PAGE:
Author(s): 
Schmid, Arlene A.
Puymbroeck, Marieke Van
Portz, Jennifer D.
Atler, Karen E.
Fruhauf, Christine A.
Publication Title: 
Age and Ageing

OBJECTIVE: one-third of community-dwelling older adults fall annually. Exercise that challenges balance is proven to prevent falls. We conducted a systematic review with meta-analysis to determine the impact of yoga-based exercise on balance and physical mobility in people aged 60+ years. METHODS: searches for relevant trials were conducted on the following electronic databases: MEDLINE, EMBASE, Cochrane Central Register of Controlled Trials, CINAHL, Allied and Complementary Medicine Database and the Physiotherapy Evidence Database (PEDro) from inception to February 2015.

Author(s): 
Youkhana, Sabrina
Dean, Catherine M.
Wolff, Moa
Sherrington, Catherine
Tiedemann, Anne
Publication Title: 
WMJ: official publication of the State Medical Society of Wisconsin

The majority of studies on Tai Chi conducted between 1996 and 2004 had focused on health and well being of Tai Chi exercise for senior adults. The results show that Tai Chi may lead to improved balance, reduced fear of falling, increased strength, increased functional mobility, greater flexibility, and increased psychological well-being, sleep enhancement for sleep disturbed elderly individuals, and increased cardio functioning.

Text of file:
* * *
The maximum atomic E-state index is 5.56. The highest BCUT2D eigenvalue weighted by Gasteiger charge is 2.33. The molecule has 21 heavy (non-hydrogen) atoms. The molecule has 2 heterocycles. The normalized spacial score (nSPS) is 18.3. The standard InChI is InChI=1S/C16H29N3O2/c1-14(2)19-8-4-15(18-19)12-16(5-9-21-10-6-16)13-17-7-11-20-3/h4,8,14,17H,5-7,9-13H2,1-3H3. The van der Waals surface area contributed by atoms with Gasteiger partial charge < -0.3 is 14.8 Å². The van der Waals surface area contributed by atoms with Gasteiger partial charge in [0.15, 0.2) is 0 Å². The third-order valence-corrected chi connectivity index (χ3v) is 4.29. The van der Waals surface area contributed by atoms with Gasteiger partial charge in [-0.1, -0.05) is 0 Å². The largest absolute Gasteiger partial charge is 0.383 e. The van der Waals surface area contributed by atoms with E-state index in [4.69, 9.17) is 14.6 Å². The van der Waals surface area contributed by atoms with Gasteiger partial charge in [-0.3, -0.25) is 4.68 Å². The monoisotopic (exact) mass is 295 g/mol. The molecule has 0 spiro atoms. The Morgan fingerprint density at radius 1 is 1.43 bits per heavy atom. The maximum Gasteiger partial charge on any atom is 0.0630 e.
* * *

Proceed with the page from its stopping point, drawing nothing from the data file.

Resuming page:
Author(s): 
Kuramoto, Alice M.
Publication Title: 
Western Journal of Nursing Research

Initiation and maintenance of physical activity (PA) in older adults is of increasing concern as the benefits of PA have been shown to improve physical functioning, mood, weight, and cardiovascular risk factors. Meditative movement forms of PA, such as tai chi and qigong (TC & QG), are holistic in nature and have increased in popularity over the past few decades. Several randomized controlled trials have evaluated TC & QG interventions from multiple perspectives, specifically targeting older adults.

Author(s): 
Rogers, Carol E.
Larkey, Linda K.
Keller, Colleen
Publication Title: 
Age and Ageing

OBJECTIVE: one-third of community-dwelling older adults fall annually. Exercise that challenges balance is proven to prevent falls. We conducted a systematic review with meta-analysis to determine the impact of yoga-based exercise on balance and physical mobility in people aged 60+ years. METHODS: searches for relevant trials were conducted on the following electronic databases: MEDLINE, EMBASE, Cochrane Central Register of Controlled Trials, CINAHL, Allied and Complementary Medicine Database and the Physiotherapy Evidence Database (PEDro) from inception to February 2015.

Author(s): 
Youkhana, Sabrina
Dean, Catherine M.
Wolff, Moa
Sherrington, Catherine
Tiedemann, Anne
Publication Title: 
Complementary Therapies in Medicine

OBJECTIVE: To examine the feasibility and benefits of the Merging Yoga and Occupational Therapy (MY-OT) intervention. DESIGN: This is the primary analysis of a non-controlled pretest-posttest pilot study to understand the feasibility and impact of MY-OT on balance, balance self-efficacy, and fall risk factor management in people with chronic stroke. SETTING: University research laboratory.

Author(s): 
Schmid, Arlene A.
Puymbroeck, Marieke Van
Portz, Jennifer D.
Atler, Karen E.
Fruhauf, Christine A.